Contact us today!
(469) 567-0181
(903) 458-9400
facebooktwitterlinkedinA PC Geek RSS Feed

David M. Lay

A PC Geek has been serving the Waxahachie area since 2001, providing IT Support such as technical helpdesk support, computer support, and consulting to small and medium-sized businesses.

Tip of the Week: 3 Tips to Cleaning a Computer that Anyone Can Do

Tip of the Week: 3 Tips to Cleaning a Computer that Anyone Can Do

When you invest in a new computing device, you should know that a little bit of tender loving care goes a long way toward prolonging its lifespan. Yet, cleaning your device can be a bit tricky, especially if you don’t want to risk permanent damage to its components. Thankfully, it’s not rocket science to clean up your PC, especially when you have this step-by-step guide.

First thing’s first; you’ll need a can of compressed air, as well as some lint-free wipes. For more heavy-duty cleaning, you’ll want to pick up a small screwdriver, cotton swabs, and isopropyl alcohol. It’s especially important that you make sure it’s isopropyl and NOT ethyl-based.

Cleaning the Desktop
Before we get started, you should be aware that there’s a chance you’ll be dealing with complex, electrical equipment. Therefore, be sure to power down your system before you get started. This means that you’re powering down the machine, turning off the surge protector, and unplugging all components from the outlet.

Take a static-free dust cloth and wipe the dust off of the case’s exterior. You can use the cans of compressed air to blow dust away from any external vents you see. Go in with cotton swabs to soften the dust up and use the compressed air to get rid of the rest.

When you use the compressed air, be sure not that you don’t blow air on the components for too long. Some of the more sensitive parts of a computer won’t appreciate the pressure. In general, you should be careful when dealing with your electronics, as you might be in for a shock when you come into contact with wires. Be sure to frequently touch metal and plastic frameworks so as to keep your body equalized--this helps you avoid static shocks. Once you’ve finished cleaning the innards, close the case back up and go over it once more with a cloth.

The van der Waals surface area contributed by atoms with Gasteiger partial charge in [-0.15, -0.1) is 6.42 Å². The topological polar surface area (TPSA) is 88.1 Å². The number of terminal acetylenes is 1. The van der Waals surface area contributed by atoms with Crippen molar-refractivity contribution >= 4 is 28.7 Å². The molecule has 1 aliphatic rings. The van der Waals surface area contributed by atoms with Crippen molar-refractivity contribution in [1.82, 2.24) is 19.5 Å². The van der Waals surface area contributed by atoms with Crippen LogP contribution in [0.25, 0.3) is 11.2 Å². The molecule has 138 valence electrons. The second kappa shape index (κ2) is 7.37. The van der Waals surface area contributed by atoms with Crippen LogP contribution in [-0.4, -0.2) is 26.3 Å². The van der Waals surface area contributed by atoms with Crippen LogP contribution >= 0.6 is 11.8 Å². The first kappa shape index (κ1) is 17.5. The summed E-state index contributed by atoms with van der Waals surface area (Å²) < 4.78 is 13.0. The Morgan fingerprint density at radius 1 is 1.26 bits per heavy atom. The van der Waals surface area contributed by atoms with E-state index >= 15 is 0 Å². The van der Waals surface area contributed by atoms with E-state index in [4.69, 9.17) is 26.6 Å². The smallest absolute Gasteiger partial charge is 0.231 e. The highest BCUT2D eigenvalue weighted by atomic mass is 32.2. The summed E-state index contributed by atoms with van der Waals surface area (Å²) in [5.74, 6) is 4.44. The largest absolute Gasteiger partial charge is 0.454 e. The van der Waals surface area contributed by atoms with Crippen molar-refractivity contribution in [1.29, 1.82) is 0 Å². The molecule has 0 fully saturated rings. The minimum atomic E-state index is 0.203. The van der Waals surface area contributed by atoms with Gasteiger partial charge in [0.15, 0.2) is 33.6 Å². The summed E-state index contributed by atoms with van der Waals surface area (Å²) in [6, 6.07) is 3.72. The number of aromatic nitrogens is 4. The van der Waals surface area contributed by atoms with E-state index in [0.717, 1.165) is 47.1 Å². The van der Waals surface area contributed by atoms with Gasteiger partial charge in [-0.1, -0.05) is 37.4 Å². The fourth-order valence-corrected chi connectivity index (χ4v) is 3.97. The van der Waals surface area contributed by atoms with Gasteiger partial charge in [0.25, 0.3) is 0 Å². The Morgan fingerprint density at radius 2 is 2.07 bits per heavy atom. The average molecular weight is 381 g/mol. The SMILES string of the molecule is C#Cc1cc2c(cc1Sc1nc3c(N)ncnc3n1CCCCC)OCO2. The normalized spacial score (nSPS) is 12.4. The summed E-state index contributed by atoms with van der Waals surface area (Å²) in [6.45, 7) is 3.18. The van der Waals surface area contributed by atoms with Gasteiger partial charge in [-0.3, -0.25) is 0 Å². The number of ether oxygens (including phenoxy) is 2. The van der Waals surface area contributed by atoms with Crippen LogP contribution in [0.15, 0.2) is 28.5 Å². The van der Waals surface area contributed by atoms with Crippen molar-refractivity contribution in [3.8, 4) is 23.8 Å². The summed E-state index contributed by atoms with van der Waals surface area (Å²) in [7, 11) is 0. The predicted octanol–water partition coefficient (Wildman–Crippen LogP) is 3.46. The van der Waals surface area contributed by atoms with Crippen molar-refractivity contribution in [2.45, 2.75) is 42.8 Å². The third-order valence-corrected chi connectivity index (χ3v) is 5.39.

Clean Your Screen
Some people like to use their fingers to point to objects on their screen. While this is helpful for identifying things, it’s bad for your monitor, as this inevitably leads to fingerprints and smudges on the screen. Cleaning your screen isn’t much more complicated than wiping down your home’s windows, but there are still some specifications to account for.

If you’re using an LCD display, start by mixing together a half-and-half solution of distilled water and white vinegar. Use this mixture and a microfiber cloth to wipe down the screen. You’ll be surprised by how well this works to get rid of dust.

On another note, never spray liquid on a device. Always use a damp cloth, as you’ll have better control over the liquid this way.

Key-ping the Keyboard and Mouse Clean
Out of your entire PC, the keyboard and the mouse will probably take the most abuse. Keyboards are often cited as carrying more bacteria than your average toilet seat, which is alarming, to say the least. Unplug the keyboard from the system and turn it upside-down. Then, gently shake your keyboard. This will let loose any crumbs or skin particles that were trapped under the keys. If you’d rather just use compressed air, that’s also an option. If you think you’re finished with the keyboard, think again--we’re just getting started.

If your keyboard uses a membrane style, you can remove the keys to get a thorough cleaning underneath. Just make sure that you have some sort of record of the keyboard’s layout. Otherwise, you might accidentally misplace keys, which could lead to all sorts of problems.

Removing the keys is as simple as placing a small flat-head screwdriver underneath each of them and gently prying them from their place in the keyboard. Just note that the larger keys, like the space bar, shift, and enter, can be difficult to put back on your keyboard, and are better just leaving in place. Use a combination of compressed air, cotton swabs, and isopropyl alcohol to clean up under the keys. Once you’ve finished, the keys snap back on easily enough, but you should still test them out to make sure they work.

As for your mouse, most of them use the common LED sensors on their bottoms. All you need to do is wipe them down with a cloth, and perhaps touch them up with a swab of rubbing alcohol.